56

Visual Studio Express is a set of freeware integrated development environments (IDE) developed by Microsoft that are lightweight versions of the Microsoft Visual Studio product line. A comparison is available here. If you are a student you may want to take a look at DreamSpark.


53

Roslyn also appears to have the ability to "script" code and compile/execute it on the fly (similar to the CodeDom) but I have only come across limited uses for that type of functionality in my experience. On-the-fly compilation and execution is the key benefit of Roslyn. I think you may be undervaluing the benefit of this feature because you have never ...


53

You don't need to tell them how to structure their projects. Instead, make it a hard requirement that you can build the system from source by running one single script, without getting any errors. If that scripts runs Visual Studio or Msbuild or some other tools, and if those are called once, 50 or 100 times should not matter. That way, you get the same "...


40

Because they did a good job at separating the user model from the programming model, that's why. The same reason why most apps don't ask you, for example, Please enter a varchar(200) representing your name. Take a lesson from that.


39

It looks like size of your client is important. From Visual Studio 2013 and MSDN Licensing Whitepaper - November-2014 page 10: "Example 2: A Fortune 500 firm has outsourced the development of its store-locator mobile application to a small agency. The application is not an open source project. The agency has 5 employees working on the project and would ...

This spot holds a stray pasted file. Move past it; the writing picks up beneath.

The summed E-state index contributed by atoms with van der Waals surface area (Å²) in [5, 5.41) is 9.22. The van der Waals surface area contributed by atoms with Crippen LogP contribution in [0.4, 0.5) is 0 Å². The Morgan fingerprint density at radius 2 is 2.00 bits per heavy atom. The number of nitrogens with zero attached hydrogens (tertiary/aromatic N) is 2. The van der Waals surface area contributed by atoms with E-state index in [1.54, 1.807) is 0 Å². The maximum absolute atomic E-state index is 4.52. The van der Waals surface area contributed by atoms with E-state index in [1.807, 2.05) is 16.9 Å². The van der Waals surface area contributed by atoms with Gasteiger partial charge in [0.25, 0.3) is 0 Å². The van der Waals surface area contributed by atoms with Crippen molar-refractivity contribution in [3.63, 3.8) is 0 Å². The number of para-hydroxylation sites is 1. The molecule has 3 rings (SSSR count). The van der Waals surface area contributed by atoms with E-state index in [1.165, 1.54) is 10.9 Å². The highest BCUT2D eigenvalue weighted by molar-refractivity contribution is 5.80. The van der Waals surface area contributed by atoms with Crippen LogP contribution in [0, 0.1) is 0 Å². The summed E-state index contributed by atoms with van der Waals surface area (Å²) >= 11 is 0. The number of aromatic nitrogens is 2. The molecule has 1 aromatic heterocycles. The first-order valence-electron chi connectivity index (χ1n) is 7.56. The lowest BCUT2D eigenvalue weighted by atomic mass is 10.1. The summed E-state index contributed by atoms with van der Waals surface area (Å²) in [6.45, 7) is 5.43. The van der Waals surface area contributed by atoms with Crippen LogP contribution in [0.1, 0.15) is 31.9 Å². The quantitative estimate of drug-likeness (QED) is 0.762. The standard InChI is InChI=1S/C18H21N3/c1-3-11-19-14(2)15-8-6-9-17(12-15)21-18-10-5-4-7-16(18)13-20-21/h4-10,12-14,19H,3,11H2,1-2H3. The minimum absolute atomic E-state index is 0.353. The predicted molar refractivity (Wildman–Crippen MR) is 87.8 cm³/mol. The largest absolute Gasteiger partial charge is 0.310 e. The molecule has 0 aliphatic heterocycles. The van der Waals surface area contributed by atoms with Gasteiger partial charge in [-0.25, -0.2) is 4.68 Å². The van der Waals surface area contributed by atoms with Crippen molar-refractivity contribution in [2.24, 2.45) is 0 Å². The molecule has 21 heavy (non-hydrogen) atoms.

37

The biggest difference is that Express editions do not support plugins (No ReSharper, no add-ons). Additionally, the non-express versions are all combined, meaning you don't have to switch back and forth to get features from individual express versions if you have a project that crosses web, desktop, etc. UPDATE 8/6/2015 - If you're looking for a free ...


37

There would have been a simple way which had kept your new development separate from the main branch without bringing you into this unfortunate situation: any change from the trunk should have been merged into your dev branch on a daily basis. (Was your client really so shortsighted that he could not anticipate that your branch needs to be remerged back ...


27

All arrays and data-structures are indexed based on zero, not just in .NET. Array indexes are numbered for the computer, text lines in a document are numbered for us. See screenshot :)


25

This is kind of a "have you stopped beating your wife?" question. While there are Microsoft products that cost thousands of dollars, there are plenty more (from Microsoft) that are free, always, to everyone (eg Express) and ways (legitimate, real, ways) to get the expensive products for free. See https://softwareengineering.stackexchange.com/questions/82785/...


25

TL;DR: no, Microsoft are not discouraging the use of 'var' in C#. The image is simply lacking context to explain why it's complaining. If you install VS2017 RC and open up the Options panel and go to Text Editor -> C#, you'll see a new section: Code Style. This is similar to what ReSharper has offered for a while: a set of configurable rules for coding ...


25